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Asymmetric European summer heat predictability from wet and dry southern winters and springs

Título de la revista
Quesada, Benjamín Raphael
Vautard, Robert
Yiou, Pascal
Hirschi, Martin
Seneviratne, Sonia I.



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Título del volumen
Springer Nature


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The mega heatwaves that struck western Europe in 2003 (ref. 1) and Russia in 2010 (ref. 2) are thought to provide a foretaste of future European summer climate3,4,5,6,7. Our ability to anticipate such events remains poor8, limiting adequate society adaptation. A deficit of precipitation in the preceding months favours summer heatwaves9,10,11,12,13, but the potential predictability from spring surface-moisture deficits, addressed in only a few case studies8,14,15, largely remains to be investigated. By analysing 64 years of observed temperature and precipitation we show that rainy winter/spring seasons over southern Europe inhibit hot summer days whereas dry seasons are followed by either a high or a low frequency of hot days, generalizing findings obtained over southeastern Europe10. Observations indicate that summer heat is more sensitive to the occurrence of specific weather regimes in initially dry cases than wet cases, inducing this asymmetry in summer heat predictability. Then, simulations from the Coupled Model Intercomparison Project (ref. 16 and J-L., Dufresne, manuscript in preparation) indicate that projected drier conditions over southern Europe are likely to induce a widening in the frequency distribution of hot summer days, as the wet winter/spring seasons are likely to become rare. These mechanisms are found to play an increasingly important role in coming decades, with more hot extremes and a modified hot-day predictability.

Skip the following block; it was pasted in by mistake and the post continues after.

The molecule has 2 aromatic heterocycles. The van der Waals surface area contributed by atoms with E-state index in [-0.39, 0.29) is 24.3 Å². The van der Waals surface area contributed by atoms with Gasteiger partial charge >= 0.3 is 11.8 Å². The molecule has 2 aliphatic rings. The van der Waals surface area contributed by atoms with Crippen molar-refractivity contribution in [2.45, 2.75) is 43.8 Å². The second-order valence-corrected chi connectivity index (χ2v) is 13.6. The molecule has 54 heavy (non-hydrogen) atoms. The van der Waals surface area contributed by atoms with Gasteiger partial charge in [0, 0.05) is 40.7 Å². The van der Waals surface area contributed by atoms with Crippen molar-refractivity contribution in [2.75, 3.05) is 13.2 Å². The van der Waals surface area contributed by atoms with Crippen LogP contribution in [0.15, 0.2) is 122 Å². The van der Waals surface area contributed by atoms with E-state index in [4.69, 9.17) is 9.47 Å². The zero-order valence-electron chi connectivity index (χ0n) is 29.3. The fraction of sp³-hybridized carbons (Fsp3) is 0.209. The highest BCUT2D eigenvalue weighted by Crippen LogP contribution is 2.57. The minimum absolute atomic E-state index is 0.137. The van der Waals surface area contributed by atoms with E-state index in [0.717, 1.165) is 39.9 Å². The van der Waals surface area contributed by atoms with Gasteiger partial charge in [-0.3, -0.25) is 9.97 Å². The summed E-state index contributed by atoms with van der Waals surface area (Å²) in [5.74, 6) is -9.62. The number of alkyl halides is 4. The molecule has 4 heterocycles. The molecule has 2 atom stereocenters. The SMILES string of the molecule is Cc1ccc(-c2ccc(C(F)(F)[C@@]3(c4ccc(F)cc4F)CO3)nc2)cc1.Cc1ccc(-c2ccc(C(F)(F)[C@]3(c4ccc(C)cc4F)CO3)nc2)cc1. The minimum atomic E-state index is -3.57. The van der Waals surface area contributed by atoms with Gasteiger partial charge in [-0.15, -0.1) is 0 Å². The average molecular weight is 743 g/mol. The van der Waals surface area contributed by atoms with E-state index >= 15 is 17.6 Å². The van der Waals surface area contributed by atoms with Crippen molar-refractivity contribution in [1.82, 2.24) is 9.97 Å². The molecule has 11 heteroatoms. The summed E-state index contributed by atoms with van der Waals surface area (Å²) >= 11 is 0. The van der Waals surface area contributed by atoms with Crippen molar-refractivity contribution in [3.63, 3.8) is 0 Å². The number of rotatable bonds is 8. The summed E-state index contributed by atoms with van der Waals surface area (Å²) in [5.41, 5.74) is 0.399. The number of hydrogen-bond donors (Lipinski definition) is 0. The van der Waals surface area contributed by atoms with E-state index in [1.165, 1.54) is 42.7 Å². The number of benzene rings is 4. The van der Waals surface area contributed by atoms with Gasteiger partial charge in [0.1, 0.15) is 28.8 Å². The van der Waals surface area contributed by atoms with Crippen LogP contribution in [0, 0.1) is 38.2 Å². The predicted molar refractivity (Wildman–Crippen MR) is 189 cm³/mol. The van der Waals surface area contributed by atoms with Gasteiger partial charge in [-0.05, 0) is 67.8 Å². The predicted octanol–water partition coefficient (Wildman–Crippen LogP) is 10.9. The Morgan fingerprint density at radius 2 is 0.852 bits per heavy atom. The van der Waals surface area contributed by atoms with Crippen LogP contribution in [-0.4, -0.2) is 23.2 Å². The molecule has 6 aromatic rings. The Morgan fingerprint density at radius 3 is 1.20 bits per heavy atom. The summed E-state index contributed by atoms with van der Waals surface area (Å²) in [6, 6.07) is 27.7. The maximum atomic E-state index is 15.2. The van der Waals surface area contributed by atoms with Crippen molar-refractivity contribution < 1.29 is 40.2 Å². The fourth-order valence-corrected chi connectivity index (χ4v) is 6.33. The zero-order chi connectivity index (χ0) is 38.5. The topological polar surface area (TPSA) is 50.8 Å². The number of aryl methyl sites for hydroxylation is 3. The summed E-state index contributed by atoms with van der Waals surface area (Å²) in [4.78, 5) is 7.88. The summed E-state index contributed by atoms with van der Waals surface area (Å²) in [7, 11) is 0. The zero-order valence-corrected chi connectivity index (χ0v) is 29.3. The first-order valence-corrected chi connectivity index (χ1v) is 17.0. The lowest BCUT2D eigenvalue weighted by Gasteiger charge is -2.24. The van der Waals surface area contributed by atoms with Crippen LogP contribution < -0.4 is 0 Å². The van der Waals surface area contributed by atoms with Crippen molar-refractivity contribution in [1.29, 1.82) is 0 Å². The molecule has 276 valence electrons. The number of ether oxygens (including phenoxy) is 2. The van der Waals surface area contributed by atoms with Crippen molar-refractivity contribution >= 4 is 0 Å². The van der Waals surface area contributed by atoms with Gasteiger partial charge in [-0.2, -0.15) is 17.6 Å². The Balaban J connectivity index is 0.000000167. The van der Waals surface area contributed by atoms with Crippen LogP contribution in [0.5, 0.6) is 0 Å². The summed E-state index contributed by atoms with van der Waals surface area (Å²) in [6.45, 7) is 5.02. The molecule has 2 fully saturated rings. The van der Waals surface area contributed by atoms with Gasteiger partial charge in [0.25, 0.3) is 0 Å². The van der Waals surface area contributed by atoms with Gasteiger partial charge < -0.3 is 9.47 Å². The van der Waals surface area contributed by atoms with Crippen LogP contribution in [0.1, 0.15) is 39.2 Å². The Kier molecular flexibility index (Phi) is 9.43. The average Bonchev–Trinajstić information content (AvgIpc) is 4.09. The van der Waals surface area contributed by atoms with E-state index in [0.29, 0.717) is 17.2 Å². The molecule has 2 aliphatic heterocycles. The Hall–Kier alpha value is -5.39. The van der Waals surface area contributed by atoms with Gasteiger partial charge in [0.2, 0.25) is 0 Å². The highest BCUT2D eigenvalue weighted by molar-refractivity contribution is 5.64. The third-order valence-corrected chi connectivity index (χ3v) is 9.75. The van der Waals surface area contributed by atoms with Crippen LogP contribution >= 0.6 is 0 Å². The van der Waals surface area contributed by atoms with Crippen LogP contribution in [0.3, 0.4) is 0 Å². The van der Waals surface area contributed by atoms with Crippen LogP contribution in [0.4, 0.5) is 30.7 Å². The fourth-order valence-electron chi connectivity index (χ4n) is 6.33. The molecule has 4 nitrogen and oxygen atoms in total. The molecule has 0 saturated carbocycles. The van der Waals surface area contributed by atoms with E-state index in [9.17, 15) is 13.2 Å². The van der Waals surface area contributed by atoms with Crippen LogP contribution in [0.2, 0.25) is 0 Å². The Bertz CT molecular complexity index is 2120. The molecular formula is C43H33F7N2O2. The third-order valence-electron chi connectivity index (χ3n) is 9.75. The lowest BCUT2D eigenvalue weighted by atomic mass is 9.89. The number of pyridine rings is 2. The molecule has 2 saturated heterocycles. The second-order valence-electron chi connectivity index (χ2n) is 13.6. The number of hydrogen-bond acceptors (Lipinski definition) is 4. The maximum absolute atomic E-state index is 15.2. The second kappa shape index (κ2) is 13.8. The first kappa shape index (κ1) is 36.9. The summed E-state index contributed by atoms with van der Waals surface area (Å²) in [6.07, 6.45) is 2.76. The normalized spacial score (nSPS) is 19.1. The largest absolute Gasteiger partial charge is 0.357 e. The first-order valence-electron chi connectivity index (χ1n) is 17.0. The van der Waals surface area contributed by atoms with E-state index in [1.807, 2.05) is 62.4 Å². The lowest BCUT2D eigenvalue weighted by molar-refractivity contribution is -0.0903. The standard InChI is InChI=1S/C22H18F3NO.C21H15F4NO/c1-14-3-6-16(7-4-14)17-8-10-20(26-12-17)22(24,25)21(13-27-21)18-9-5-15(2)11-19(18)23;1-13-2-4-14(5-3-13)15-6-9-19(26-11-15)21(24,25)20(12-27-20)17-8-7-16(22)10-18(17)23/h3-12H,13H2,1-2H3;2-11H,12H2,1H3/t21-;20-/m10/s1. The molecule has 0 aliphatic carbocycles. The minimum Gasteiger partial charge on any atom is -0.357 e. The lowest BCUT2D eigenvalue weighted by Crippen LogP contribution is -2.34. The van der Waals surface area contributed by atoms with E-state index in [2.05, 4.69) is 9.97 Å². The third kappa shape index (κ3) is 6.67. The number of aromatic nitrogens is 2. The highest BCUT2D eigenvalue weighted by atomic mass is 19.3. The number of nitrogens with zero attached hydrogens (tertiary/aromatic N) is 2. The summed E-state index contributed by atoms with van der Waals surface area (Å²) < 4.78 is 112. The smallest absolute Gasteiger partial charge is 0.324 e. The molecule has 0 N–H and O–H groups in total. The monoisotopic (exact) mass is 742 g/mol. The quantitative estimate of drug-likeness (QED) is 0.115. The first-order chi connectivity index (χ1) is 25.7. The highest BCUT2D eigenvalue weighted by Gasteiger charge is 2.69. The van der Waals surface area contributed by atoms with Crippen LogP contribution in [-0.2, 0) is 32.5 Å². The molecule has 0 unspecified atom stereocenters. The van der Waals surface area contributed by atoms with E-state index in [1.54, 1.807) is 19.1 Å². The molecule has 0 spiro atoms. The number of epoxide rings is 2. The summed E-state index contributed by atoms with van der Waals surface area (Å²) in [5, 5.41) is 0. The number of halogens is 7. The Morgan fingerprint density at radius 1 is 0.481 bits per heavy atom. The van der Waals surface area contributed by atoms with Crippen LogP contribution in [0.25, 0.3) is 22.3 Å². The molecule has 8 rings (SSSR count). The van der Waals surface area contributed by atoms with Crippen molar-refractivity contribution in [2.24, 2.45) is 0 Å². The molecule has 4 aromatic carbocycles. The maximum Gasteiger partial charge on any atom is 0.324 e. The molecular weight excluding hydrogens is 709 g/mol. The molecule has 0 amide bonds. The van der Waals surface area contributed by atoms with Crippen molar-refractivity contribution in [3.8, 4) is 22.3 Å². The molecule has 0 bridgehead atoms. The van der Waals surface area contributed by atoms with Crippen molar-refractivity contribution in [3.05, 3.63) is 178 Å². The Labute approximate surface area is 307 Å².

Palabras clave
Climate sciences